It's the kind of insurance that homeowners hate to pay. Private mortgage
insurance applies to you if you're buying a home with less than 20 percent
down. It adds about $43 per month for every $100,000 borrowed, or $516 per
year. Although PMI doesn't insure you for anything--it simply protects the
lender in case you default--it does encourage lenders to write loans for less
than 20 percent down.
Unfortunately, many mortgage lenders were taking a laissez faire approach to
canceling PMI at the appropriate time. In other words, when homeowners paid
down their principal to the 80 percent level, lenders weren't exactly jumping
on the bandwagon to tell customers to stop sending the payments.
Fortunately, Congress got involved and passed the Homeowner Protection Act,
which among other things requires lenders to cancel PMI. In addition, Fannie
Mae and Freddie Mac adopted new guidelines that make it easier to cancel.
So, how do you find out if you're ready to cancel? And then how do you do
it? Here's a step-by-step approach.
1 - Figure out how much static equity you've accumulated. In other words,
how much of the original sale price have you paid off (not factoring in
appreciation since you bought the home)? You'll need to know your home's
purchase price, the amount you put down, the loan amount and the interest
rate. Your annual escrow statement should provide the total principal you've
paid over the years. Add that figure to the down payment. Here's the
Sale price minus mortgage balance = equity.
Equity divided by sale price = percentage of equity.
If the resulting amount equals 20 or more of the original sales price, then
congratulations, go to step 4.
2 - Factor in appreciation, i.e., the increase in your home's value from
changes in the real estate market or home improvements you've made. Single
family home prices have gone up an average of about 5 percent per year, so
chances are your home has increased in value since you bought it. If so,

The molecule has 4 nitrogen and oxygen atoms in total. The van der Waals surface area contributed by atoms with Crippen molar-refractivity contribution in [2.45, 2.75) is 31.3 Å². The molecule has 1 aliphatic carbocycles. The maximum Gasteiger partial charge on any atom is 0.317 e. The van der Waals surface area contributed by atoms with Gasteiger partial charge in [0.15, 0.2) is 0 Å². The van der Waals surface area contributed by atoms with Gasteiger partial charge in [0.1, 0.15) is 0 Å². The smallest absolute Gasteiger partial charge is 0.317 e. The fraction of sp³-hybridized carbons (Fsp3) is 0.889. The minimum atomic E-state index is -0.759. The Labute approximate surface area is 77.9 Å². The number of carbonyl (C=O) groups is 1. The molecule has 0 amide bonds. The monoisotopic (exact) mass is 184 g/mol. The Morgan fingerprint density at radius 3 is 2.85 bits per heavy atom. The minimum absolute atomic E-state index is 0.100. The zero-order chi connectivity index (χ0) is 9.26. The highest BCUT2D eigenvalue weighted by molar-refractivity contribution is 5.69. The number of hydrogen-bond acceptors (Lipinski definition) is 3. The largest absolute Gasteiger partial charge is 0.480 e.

that's going to raise your equity and put you closer to the 80 percent
pay-off mark for canceling PMI. Talk to a real estate agent, check the
newspapers, and chat with the neighbors to find out what homes have been
selling for in your neighborhood. Perhaps one of your neighbors recently had
an appraisal to qualify for refinancing their mortgage. Another barometer is
your local property tax assessment. Has it been going up? But remember
that the assessed value, as a dollar figure, probably doesn't reflect your
home's actual market value accurately. Here the formula is similar to step 1:
Estimated value minus mortgage balance = equity.
Equity divided by estimated value = percentage of equity.
If the resulting amount equals 20 or more, you made it! Go to step 4.
3 - Pay down your principal. Still not at 20 percent? If you're reasonably
close, consider paying a little extra on your monthly payments to put you
over the top. Tell your lender you want the extra payment applied to the
4 - Contact your lender's customer service department. Ask them to provide,
in writing, the amount the property will have to be valued at to qualify to
have the PMI dropped. Then write a letter requesting cancellation of your
PMI. Include the amount you put down, the loan amount and the interest rate.
BEFORE you write, remember that lenders can escape the cancellation if you've
been late making your payments, depending on how late and how often. In
addition, FHA and VA loans do not qualify--PMI is required for the life of